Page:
Kanika Chaddha discovers why Sweden’s happy and handsome capital makes for an ideal summer escape

It is a life-size waffle cone with swirls of buttercup yellow ice-cream that stops me in my tracks. The cone is announcing one of the several quaint cafés tucked into the winding cobblestone alleys of Gamla Stan. The cosy lights inside the café, spreading warmth as the summer sun dips behind the Stockholm Cathedral – one of the city’s most prominent – draws me in. Inside, the crowd is boisterous, a seamless mix of locals and tourists. As my fika (coffee and cinnamon roll) arrives, I make friends. Suddenly, above the din, I hear a familiar chant. “Hare Rama… Hare Krishna…”. The chanting merges with cymbals and drums, growing louder by the minute. Half of the café steps out, and so do I, curiosity winning over the last sip of coffee. A motley group of Krishna devotees from across Europe is dancing down the street, their saffron robes and sandalwood tikas in contrast to, yet exotically merging with, Stockholm’s old neighbourhood and shades of golden stones. The group passes by, a few of my newly made friends in tow, disappearing down the next bend.

Gamla Stan, the Swedish capital’s Old Town and one of the largest and most well-preserved medieval city centres in Europe, is where Stockholm was founded in 1252. A day before, I had started my city tour with this pedestrian-friendly neighbourhood, with its cafés, bars and overstuffed antique shops. My guide had revealed that cellar vaults and frescoes from the Middle Ages can still be found behind stone facades and old arches. Today, I have returned alone to loiter, to soak in its spirit and maybe to find secrets still undiscovered. I have been walking aimlessly, down one of the old bridges that flank Norrström river, under the welcoming arches of Gamla Stan, past the jugglers and the buskers, without a map, guided only by the church tower and its tolling bell.

At the heart of Gamla Stan sits the majestic Royal Palace. With over 600 rooms, it is the workplace of the Swedish monarch. The World Heritage Site – the Royal Domain of Drottningholm or Drottningholm Palace, on the outskirts of Stockholm, is the royal family’s private residence. With my customary palace tour done the day before – including a visit to several unique museums like the Royal Armoury, with royal costumes and armour on display – today I stop to catch the popular changing of the guard at the palace gate.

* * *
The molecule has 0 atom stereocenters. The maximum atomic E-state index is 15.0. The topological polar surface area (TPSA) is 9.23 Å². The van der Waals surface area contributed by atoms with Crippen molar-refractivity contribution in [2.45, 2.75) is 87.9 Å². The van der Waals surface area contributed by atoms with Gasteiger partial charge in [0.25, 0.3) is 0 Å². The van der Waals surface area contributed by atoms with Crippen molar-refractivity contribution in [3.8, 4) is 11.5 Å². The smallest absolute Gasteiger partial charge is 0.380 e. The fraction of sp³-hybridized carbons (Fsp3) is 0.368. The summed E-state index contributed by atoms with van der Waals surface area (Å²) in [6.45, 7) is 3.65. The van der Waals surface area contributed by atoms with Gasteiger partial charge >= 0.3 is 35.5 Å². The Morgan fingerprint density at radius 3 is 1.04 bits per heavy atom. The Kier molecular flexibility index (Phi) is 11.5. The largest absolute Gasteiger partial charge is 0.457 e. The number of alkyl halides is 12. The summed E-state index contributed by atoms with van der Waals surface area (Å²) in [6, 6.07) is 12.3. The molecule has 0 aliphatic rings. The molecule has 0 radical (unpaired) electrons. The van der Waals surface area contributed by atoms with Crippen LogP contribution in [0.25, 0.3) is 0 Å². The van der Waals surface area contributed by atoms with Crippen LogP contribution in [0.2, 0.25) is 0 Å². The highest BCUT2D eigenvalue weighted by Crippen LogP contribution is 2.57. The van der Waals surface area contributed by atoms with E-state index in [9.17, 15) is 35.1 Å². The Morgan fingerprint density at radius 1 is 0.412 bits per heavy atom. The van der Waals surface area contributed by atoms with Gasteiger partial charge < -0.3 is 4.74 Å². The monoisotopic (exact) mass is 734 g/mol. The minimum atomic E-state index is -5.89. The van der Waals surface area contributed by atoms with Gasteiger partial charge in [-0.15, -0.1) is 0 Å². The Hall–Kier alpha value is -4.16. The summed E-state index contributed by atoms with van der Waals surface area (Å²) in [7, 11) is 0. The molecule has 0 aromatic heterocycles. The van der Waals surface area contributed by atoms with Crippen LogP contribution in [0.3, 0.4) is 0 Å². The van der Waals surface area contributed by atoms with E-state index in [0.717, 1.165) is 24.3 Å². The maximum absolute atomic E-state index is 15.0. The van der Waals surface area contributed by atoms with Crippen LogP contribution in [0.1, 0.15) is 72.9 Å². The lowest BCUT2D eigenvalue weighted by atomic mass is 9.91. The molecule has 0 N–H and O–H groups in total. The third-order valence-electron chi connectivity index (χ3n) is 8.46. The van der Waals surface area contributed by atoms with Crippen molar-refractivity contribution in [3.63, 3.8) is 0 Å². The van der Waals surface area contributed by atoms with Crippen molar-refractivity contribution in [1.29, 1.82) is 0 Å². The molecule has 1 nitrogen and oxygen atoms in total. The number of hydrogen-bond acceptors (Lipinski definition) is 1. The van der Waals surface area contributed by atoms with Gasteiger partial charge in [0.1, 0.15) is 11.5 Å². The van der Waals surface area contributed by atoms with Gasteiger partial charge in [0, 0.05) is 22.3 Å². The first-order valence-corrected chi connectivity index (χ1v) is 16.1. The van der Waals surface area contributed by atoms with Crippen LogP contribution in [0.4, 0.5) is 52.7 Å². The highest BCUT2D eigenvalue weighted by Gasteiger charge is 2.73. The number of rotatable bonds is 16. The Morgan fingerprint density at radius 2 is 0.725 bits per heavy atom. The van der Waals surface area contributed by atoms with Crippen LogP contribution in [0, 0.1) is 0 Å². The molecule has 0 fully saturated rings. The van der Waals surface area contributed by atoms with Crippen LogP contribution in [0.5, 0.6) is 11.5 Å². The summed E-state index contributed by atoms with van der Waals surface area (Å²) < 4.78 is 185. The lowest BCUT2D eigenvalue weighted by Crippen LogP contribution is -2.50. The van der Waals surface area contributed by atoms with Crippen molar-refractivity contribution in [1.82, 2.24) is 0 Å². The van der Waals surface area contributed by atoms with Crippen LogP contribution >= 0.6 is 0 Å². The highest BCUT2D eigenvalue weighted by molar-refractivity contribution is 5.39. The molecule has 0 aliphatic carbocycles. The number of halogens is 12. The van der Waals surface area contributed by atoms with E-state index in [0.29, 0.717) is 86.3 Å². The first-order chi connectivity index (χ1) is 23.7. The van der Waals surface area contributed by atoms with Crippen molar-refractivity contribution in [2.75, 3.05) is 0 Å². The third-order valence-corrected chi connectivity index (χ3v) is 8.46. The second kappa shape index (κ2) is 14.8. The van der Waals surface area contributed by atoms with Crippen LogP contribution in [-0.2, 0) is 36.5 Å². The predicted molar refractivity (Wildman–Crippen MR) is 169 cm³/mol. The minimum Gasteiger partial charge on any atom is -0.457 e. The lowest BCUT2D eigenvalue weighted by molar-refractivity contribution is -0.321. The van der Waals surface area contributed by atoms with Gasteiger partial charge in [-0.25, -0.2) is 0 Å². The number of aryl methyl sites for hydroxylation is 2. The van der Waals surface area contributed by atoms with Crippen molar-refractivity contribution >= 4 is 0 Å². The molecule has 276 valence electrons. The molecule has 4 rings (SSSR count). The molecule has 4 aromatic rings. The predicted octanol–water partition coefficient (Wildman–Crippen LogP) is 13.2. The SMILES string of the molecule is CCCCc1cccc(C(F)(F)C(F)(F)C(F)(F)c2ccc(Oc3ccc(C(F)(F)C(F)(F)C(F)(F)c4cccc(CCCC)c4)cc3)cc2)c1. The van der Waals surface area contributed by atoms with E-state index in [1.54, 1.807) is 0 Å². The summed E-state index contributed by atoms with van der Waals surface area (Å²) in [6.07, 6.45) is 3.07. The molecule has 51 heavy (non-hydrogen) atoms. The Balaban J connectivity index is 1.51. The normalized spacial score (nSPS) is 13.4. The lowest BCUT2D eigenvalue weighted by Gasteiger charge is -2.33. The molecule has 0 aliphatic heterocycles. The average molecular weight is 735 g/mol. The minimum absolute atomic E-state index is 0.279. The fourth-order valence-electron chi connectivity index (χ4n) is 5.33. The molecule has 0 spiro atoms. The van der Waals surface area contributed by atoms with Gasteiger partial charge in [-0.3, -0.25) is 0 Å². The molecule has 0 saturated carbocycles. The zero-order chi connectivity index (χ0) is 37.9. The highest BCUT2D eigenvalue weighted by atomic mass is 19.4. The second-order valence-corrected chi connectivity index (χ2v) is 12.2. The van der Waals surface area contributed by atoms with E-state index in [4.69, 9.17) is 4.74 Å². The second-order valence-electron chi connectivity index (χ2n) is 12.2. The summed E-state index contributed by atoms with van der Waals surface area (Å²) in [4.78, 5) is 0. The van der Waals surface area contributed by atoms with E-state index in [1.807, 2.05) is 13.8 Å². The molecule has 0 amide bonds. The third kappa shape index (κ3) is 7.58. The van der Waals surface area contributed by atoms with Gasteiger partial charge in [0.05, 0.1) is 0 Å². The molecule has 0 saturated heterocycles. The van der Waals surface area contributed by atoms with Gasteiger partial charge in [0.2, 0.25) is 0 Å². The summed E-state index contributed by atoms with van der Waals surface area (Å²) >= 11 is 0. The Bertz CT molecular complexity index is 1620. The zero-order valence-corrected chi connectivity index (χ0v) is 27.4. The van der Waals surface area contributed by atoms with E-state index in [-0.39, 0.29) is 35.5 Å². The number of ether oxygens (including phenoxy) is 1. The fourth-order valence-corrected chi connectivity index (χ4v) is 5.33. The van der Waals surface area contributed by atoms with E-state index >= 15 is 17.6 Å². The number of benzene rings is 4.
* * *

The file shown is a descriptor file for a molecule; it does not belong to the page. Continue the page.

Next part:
Next stop – the Nobel Museum. The museum is dedicated to both the man, Alfred Nobel, and the famous prize he founded. It is comprehensive – with a section dedicated to the life of Nobel and one narrating the history of the prize, including several interesting objects donated by Nobel laureates. I spend a few extra moments reading a couplet by Rabindranath Tagore and admiring the angle at which a classic black bicycle that Amartya Sen used to ride, is displayed! As you enter the museum, make sure to look up to see the moving conveyor belt displaying banners of Nobel prize winners. Inside the museum café, look on the underside of the chairs… each is autographed by a Nobel laureate! For more on the prize, visit the City Hall, where the famous Nobel banquet is held every year.

Outside, at the centre of one of the several picturesque roundabouts in Gamla Stan, people feed pigeons and bask in the sepia summer dusk that can stretch till 8 pm! The flaming sky frames the image to perfection. Stockholm is a city of perfection, in fact; a city with an aesthetic sensitivity so well-honed that even a piece of litter or a graffiti seems grossly obtrusive. The whitesneakered Swedes, fit and handsome with their glacierblonde mops walk or cycle around!

It is also a city that believes in preserving its history, an example being the unique Vasa museum. This is home to a wooden warship that sank 15 minutes into its maiden voyage in 1628, and was raised almost miraculously intact from the seabed after around 300 years. Several storeys high, some of the ship’s intricate carvings are still intact! As I peep into its gigantic bosom from a porthole, I can’t help but imagine the enthusiasm of the sailors who had set sail on this pride of the nation, not knowing that the vessel wasn’t sea-ready!

Stockholm is also a city of sailors. On clear summer days, the sea, framing the 14 islands of the capital, is dotted with tens of thousands of private boats and yachts, with families and friends enjoying a day of surf and wind. A family of three canoeing up the Norrström under one of the bridges catches my eye as I wait, along with a small crowd, cheering them as they navigate the swift river.

A must-do here is a cruise. From two-hour rides to overnight ones, along with campings on remote islands, the options are many. My favourite is the “Under the Bridges” tour, which, in a couple of hours, sails through downtown Stockholm, past the colourful residential neighbourhoods, Gamla Stan, the islands Södermalm, Lilla and Stora Essingen, the anchored luxury cruise liners that dwarf everything around them, the new area Hammarby Sjöstad and the green Djurgården. It is at this two-mile-long forested island that I end my day, parking my rented bicycle by a tree and rolling out my mat on a grassy knoll by the water. As the last of the cruise boats return to the docks, the city glitters against the darkening sky and people pour into opera houses, theatres and swanky bars, bringing the night to life!

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